Topsteptrader, LLC v. OneUp Trader, LLC, No. 17 C 4412, Slip Op. (N.D. Ill. Jun. 28, 2017) (Leinenweber, J.).
Judge Leinenweber denied plaintiff Topsteptrader’s motion for a temporary restraining order (“TRO”) seeking to enjoin defendant OneUp Trader from continuing to operate its website and its business, principally because Topsteptrader did not meet its burden to show likelihood of confusion in this copyright case.
As an initial matter, the Court considered the TRO only as to Topsteptrader’s breach of contract claim because at the initial hearing on the TRO, Topsteptrader stated that while the copyright claim was still pending, it was not part of the TRO. The relevance of any copying allegations was limited to alleged breach of Topsteptrader’s website terms of service.
Whether there was even an enforceable contract between the parties based upon the terms of service was heavily disputed between the parties. OneUp Trader allegedly clicked to accept the terms of service in 2015, but allegedly did not copy until 2017. Topsteptrader, however, did not produce the 2015 terms of service, instead asking the Court to accept that the terms had not changed between 2015 and the present terms that were put into evidence. Additionally, the relevant portion of the agreement was a non-compete clause without the necessary temporal or geographic limitations. There were, therefore, significant questions about the term’s enforceability. Because the relevant terms are likely unenforceable, there was no likelihood of success on the merits.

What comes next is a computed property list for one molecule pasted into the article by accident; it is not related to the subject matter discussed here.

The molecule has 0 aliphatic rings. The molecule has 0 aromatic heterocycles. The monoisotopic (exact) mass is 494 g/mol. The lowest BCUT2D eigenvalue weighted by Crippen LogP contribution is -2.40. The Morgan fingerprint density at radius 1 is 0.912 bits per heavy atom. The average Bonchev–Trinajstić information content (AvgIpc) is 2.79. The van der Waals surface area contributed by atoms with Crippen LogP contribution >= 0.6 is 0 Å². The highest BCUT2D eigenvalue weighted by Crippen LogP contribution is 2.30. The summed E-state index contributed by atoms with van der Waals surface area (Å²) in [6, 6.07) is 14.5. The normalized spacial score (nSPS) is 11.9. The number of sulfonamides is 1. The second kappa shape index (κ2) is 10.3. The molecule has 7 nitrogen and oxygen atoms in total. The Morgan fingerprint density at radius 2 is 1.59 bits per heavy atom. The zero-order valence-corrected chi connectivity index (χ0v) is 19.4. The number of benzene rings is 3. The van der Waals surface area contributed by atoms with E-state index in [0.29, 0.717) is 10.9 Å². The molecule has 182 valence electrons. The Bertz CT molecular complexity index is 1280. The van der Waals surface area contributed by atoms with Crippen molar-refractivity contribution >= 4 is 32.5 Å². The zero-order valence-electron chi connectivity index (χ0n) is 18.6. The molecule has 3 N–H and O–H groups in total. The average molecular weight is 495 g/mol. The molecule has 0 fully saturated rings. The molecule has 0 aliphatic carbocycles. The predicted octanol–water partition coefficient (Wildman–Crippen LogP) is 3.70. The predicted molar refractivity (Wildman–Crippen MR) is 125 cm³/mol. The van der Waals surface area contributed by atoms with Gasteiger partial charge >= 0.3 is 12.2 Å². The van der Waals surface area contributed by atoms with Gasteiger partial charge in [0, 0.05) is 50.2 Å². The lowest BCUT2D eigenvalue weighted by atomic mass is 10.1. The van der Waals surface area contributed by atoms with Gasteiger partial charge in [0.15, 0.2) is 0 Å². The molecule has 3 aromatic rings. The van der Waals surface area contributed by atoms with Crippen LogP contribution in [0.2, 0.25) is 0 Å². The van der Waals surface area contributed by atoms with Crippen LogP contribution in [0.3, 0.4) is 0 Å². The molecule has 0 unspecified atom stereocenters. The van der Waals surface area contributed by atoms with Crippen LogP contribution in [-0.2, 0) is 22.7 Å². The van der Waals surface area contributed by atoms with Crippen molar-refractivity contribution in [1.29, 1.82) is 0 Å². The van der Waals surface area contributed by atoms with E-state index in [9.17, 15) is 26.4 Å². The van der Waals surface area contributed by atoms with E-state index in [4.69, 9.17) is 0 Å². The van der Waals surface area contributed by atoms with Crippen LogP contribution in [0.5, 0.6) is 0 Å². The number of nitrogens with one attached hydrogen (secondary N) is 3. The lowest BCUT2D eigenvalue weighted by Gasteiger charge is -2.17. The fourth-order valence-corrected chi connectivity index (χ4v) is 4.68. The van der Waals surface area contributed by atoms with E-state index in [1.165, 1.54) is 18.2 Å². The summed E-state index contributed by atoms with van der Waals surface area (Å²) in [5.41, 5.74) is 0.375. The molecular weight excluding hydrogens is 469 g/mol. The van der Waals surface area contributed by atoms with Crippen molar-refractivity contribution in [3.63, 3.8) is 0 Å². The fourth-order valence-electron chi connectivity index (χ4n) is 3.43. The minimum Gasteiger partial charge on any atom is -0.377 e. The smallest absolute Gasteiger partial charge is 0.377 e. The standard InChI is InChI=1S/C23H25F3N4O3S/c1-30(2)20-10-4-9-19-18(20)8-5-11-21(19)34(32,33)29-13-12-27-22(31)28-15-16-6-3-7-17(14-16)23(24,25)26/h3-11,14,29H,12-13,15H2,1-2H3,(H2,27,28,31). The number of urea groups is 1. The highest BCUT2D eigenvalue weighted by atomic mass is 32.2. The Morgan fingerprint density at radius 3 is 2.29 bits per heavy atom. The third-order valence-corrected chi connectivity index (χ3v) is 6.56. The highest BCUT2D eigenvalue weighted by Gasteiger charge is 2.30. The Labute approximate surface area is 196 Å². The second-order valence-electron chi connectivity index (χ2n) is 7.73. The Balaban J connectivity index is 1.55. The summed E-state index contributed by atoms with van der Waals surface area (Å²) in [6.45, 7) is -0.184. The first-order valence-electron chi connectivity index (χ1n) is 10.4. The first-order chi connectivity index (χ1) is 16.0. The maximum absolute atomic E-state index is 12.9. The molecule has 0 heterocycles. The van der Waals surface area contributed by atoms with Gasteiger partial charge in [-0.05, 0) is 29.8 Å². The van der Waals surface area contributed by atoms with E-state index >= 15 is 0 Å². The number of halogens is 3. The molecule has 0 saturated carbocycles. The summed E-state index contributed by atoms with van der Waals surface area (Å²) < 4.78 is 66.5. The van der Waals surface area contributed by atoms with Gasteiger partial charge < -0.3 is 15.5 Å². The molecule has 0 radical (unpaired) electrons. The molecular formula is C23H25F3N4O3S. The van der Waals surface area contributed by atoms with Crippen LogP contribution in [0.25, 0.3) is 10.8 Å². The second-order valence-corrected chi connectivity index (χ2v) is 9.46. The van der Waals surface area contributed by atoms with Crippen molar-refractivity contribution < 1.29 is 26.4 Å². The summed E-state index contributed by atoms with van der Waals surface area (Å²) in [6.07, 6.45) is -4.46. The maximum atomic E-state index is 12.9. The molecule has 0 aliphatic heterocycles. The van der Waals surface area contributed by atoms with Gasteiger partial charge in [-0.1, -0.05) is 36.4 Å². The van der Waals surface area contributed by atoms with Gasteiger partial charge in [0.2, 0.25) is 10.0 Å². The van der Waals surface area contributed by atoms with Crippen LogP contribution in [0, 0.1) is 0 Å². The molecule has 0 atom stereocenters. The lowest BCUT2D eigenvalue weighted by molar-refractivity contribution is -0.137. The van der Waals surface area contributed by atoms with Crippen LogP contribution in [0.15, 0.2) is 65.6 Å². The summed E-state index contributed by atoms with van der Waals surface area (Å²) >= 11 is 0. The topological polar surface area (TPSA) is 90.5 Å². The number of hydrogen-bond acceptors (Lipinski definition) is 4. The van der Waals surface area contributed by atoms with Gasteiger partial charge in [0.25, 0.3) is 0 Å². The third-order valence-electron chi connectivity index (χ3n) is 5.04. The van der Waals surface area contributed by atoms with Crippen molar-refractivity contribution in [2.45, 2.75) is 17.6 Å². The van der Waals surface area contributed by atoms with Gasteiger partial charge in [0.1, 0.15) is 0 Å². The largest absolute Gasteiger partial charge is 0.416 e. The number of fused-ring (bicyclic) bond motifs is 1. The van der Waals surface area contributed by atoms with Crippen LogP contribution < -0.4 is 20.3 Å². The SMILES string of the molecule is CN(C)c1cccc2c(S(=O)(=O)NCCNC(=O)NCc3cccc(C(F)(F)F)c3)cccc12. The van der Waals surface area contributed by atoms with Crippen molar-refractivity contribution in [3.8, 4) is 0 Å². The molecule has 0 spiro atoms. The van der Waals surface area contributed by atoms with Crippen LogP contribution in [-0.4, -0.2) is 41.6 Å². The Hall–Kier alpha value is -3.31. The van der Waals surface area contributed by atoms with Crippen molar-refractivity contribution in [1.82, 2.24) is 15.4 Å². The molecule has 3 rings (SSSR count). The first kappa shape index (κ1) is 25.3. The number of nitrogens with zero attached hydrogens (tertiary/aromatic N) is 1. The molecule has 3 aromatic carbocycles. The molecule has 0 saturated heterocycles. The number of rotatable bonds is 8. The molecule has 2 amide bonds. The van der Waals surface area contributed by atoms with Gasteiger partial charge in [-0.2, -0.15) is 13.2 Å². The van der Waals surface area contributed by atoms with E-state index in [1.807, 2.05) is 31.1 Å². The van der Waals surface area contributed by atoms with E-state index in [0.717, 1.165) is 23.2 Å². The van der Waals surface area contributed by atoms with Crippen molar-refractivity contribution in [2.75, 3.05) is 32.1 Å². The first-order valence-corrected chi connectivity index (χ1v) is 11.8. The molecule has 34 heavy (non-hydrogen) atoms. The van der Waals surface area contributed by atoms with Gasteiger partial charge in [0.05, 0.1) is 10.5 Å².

Because Topsteptrader’s claimed breach was based upon copying of publicly available information, the alleged injury is disconnected from the breach of contract. It, therefore, cannot be a basis for awarding a TRO.
The balance of harms favors OneUp Trader who would lose the ability to conduct its business. That risk, when balanced against Topsteptrader’s lack of likelihood of success on the merits and lack of irreparable harm, favors OneUp Trader.